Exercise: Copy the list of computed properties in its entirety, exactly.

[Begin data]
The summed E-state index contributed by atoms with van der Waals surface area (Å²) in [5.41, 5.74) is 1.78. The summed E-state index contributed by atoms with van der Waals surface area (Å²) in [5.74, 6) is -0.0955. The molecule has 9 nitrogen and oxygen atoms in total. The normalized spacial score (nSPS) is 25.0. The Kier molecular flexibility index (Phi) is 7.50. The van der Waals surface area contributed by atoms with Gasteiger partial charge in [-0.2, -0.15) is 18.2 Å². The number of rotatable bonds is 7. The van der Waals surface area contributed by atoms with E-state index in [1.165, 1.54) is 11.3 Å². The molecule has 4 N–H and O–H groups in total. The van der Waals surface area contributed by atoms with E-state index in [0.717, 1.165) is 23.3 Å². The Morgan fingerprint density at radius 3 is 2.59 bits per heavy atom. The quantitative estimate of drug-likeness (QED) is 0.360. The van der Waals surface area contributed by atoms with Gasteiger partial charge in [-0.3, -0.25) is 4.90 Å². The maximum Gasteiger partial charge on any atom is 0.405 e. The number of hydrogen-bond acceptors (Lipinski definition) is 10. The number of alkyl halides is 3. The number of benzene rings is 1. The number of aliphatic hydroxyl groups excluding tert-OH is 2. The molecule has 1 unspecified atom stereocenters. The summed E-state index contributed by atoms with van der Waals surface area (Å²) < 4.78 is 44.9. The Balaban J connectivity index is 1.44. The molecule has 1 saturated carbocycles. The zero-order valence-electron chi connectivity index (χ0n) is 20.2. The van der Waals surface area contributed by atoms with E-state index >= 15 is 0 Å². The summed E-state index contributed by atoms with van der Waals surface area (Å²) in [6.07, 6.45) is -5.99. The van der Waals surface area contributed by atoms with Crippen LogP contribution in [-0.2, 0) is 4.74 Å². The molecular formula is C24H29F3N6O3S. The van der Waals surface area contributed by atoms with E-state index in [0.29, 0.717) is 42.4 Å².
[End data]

The summed E-state index contributed by atoms with van der Waals surface area (Å²) in [5.41, 5.74) is 1.78. The summed E-state index contributed by atoms with van der Waals surface area (Å²) in [5.74, 6) is -0.0955. The molecule has 9 nitrogen and oxygen atoms in total. The normalized spacial score (nSPS) is 25.0. The Kier molecular flexibility index (Phi) is 7.50. The van der Waals surface area contributed by atoms with Gasteiger partial charge in [-0.2, -0.15) is 18.2 Å². The number of rotatable bonds is 7. The van der Waals surface area contributed by atoms with E-state index in [1.165, 1.54) is 11.3 Å². The molecule has 4 N–H and O–H groups in total. The van der Waals surface area contributed by atoms with E-state index in [0.717, 1.165) is 23.3 Å². The Morgan fingerprint density at radius 3 is 2.59 bits per heavy atom. The quantitative estimate of drug-likeness (QED) is 0.360. The van der Waals surface area contributed by atoms with Gasteiger partial charge in [-0.3, -0.25) is 4.90 Å². The maximum Gasteiger partial charge on any atom is 0.405 e. The number of hydrogen-bond acceptors (Lipinski definition) is 10. The number of alkyl halides is 3. The number of benzene rings is 1. The number of aliphatic hydroxyl groups excluding tert-OH is 2. The molecule has 1 unspecified atom stereocenters. The summed E-state index contributed by atoms with van der Waals surface area (Å²) < 4.78 is 44.9. The Balaban J connectivity index is 1.44. The molecule has 1 saturated carbocycles. The zero-order valence-electron chi connectivity index (χ0n) is 20.2. The van der Waals surface area contributed by atoms with E-state index >= 15 is 0 Å². The summed E-state index contributed by atoms with van der Waals surface area (Å²) in [6.07, 6.45) is -5.99. The van der Waals surface area contributed by atoms with Crippen LogP contribution in [-0.2, 0) is 4.74 Å². The molecular formula is C24H29F3N6O3S. The van der Waals surface area contributed by atoms with E-state index in [0.29, 0.717) is 42.4 Å².